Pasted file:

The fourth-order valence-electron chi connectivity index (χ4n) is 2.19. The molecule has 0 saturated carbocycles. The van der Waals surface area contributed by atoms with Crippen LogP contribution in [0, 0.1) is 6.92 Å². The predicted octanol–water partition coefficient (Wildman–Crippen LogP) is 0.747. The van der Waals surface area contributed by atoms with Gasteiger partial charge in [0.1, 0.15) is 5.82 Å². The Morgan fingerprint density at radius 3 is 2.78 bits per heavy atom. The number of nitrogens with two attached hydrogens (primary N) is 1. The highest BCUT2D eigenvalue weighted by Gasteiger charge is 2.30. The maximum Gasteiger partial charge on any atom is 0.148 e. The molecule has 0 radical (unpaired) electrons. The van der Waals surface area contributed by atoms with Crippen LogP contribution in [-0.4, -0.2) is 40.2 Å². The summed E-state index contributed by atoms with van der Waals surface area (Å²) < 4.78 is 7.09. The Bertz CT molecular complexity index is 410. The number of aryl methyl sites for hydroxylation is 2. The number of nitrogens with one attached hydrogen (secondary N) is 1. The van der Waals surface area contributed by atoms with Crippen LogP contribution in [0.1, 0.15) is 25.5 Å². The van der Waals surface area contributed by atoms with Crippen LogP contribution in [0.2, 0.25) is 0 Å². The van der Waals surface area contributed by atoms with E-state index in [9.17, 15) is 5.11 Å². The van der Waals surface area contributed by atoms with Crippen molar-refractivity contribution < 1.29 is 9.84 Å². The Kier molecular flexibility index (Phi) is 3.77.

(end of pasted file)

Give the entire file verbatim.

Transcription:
The fourth-order valence-electron chi connectivity index (χ4n) is 2.19. The molecule has 0 saturated carbocycles. The van der Waals surface area contributed by atoms with Crippen LogP contribution in [0, 0.1) is 6.92 Å². The predicted octanol–water partition coefficient (Wildman–Crippen LogP) is 0.747. The van der Waals surface area contributed by atoms with Gasteiger partial charge in [0.1, 0.15) is 5.82 Å². The Morgan fingerprint density at radius 3 is 2.78 bits per heavy atom. The number of nitrogens with two attached hydrogens (primary N) is 1. The highest BCUT2D eigenvalue weighted by Gasteiger charge is 2.30. The maximum Gasteiger partial charge on any atom is 0.148 e. The molecule has 0 radical (unpaired) electrons. The van der Waals surface area contributed by atoms with Crippen LogP contribution in [-0.4, -0.2) is 40.2 Å². The summed E-state index contributed by atoms with van der Waals surface area (Å²) < 4.78 is 7.09. The Bertz CT molecular complexity index is 410. The number of aryl methyl sites for hydroxylation is 2. The number of nitrogens with one attached hydrogen (secondary N) is 1. The van der Waals surface area contributed by atoms with Crippen LogP contribution in [0.1, 0.15) is 25.5 Å². The van der Waals surface area contributed by atoms with Crippen LogP contribution in [0.2, 0.25) is 0 Å². The van der Waals surface area contributed by atoms with E-state index in [9.17, 15) is 5.11 Å². The van der Waals surface area contributed by atoms with Crippen molar-refractivity contribution < 1.29 is 9.84 Å². The Kier molecular flexibility index (Phi) is 3.77.